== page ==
Why do the People of the UK Accept Financial Repression?

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It is amusing yet disturbing to see that the UKs media fails to mention the public debt of the UK but refers only to GDP and inflation figures, the ‘everything is awesome’ meme. Both of these numbers are manipulated but asking how the GDP deflator number is derived, what the actual number is and why does it increase GDP and lower inflation? This would be the start of a discussion.

When governments find themselves in a situation where they cannot pay off their accrued debt, they have a number of plays open to them. They will not relinquish power without a good scrap.

1.The first play is hyperinflation and this destroys the currency but also the debt, not ideal if you wish to remain in control.

2. The second is default, also known as the Argentinian option but this eventually leads to the destruction of the currency.

3. The third option is austerity, which is parroted by the political parties as necessary but if we have had austerity for 5 years why has public debt gone up by 80% since the coalition came to power? Currently standing at £1.4 Trillion with £1 billion per week being used to fund interest payments on the debt, £52 billion per year and rising. Austerity is a lie, it’s never worked but we’re all in this together, well most of us as you will see. As public debt has increased so much, interest rates are not going to rise, it’s counterintuitive and illogical for government to do so, they have another option.

4. The fourth and my personal favourite is financial repression, sounds like fun which it is. Repression hits both savers and wage earners, if inflation is higher than interest rates then savers lose out. If inflation is higher than wage increases, the wage earner loses out. If both of these scenarios play out, savers and wage earners lose out and those that hold the debt benefit. Continue reading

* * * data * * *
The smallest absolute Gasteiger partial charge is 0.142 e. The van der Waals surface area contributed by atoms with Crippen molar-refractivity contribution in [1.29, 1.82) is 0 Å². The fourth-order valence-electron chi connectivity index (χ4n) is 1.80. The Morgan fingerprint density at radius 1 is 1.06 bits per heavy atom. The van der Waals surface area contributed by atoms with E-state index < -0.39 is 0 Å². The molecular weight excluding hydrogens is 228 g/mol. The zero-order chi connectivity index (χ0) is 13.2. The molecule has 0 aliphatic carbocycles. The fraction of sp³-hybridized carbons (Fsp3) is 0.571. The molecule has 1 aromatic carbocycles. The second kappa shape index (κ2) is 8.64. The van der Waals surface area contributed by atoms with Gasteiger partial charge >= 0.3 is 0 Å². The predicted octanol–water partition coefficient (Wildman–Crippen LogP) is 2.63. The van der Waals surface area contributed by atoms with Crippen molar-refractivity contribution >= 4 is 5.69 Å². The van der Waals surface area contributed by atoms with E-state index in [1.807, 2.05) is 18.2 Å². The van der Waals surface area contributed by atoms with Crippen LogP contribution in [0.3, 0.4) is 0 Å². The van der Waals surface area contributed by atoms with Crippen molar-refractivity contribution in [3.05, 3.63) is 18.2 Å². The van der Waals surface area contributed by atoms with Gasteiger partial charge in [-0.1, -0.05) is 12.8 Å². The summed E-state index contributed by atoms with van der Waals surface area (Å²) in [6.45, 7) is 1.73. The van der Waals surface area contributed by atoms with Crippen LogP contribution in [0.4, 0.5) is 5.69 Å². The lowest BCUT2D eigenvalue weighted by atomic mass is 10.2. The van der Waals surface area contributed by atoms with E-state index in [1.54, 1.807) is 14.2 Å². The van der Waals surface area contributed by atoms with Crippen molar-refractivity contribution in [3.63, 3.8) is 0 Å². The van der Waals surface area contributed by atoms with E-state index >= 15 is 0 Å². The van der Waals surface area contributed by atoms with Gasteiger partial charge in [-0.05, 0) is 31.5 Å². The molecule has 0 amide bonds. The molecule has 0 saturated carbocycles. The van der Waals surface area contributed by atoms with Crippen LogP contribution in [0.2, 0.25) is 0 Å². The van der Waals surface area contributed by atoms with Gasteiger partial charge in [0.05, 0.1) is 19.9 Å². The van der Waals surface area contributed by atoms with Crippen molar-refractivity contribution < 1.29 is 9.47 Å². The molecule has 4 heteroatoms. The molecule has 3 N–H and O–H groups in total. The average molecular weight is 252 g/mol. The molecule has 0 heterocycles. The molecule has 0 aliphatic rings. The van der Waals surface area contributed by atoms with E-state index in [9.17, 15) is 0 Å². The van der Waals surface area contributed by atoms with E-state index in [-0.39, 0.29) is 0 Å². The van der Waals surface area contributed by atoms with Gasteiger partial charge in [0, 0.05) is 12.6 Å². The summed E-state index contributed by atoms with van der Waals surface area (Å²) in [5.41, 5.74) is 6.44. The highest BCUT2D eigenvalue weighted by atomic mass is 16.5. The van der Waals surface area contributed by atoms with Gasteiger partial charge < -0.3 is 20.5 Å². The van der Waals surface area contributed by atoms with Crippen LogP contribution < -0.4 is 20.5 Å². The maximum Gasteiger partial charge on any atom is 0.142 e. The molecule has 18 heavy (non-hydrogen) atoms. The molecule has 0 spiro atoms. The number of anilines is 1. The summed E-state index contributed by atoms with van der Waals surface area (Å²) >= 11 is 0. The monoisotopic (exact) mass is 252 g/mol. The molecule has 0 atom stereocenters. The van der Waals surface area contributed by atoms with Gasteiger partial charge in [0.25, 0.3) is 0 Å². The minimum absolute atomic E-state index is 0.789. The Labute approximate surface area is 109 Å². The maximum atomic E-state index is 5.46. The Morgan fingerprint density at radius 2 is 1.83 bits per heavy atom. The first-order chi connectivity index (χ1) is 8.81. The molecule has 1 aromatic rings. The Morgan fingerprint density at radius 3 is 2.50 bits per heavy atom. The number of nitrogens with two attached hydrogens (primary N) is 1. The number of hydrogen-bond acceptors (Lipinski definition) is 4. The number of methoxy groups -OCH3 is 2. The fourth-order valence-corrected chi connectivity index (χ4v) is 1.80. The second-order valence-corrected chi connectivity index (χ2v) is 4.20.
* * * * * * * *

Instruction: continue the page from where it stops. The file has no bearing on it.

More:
It’s Time to come Clean about our National Debt

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Courtesy of Liam Halligan @ The Telegraph:

Most pundits assume the general election will be fought against a strong economic backdrop. The Conservatives certainly hope that buoyant consumer sentiment, including continued rock-bottom interest rates and stable financial markets, will help them secure victory, and even an overall majority, in May 2015.
After David Cameron’s conference speech in Birmingham earlier this month, complete with a promised £7bn income tax cut, some 39pc of voters said it was the Tories “they most trust to manage the economy”, compared with just 19pc backing Labour.

It was in the afterglow of that speech that the Tories chalked up an overall poll lead for the first time in more than two years. A strong economy, then, will clearly be front-and-centre in any successful Conservative general election campaign.

It’s politically significant, then, that public sector borrowing figures released on Tuesday were truly shocking – so bad, that further pre-election promises of tax cuts are now much less likely. Such promises, as we just saw, are vital when it comes to keeping the Government’s electoral opponents at bay. If such terrible figures continue into the coming months, the Tories could even lose their reputation for superior economic management.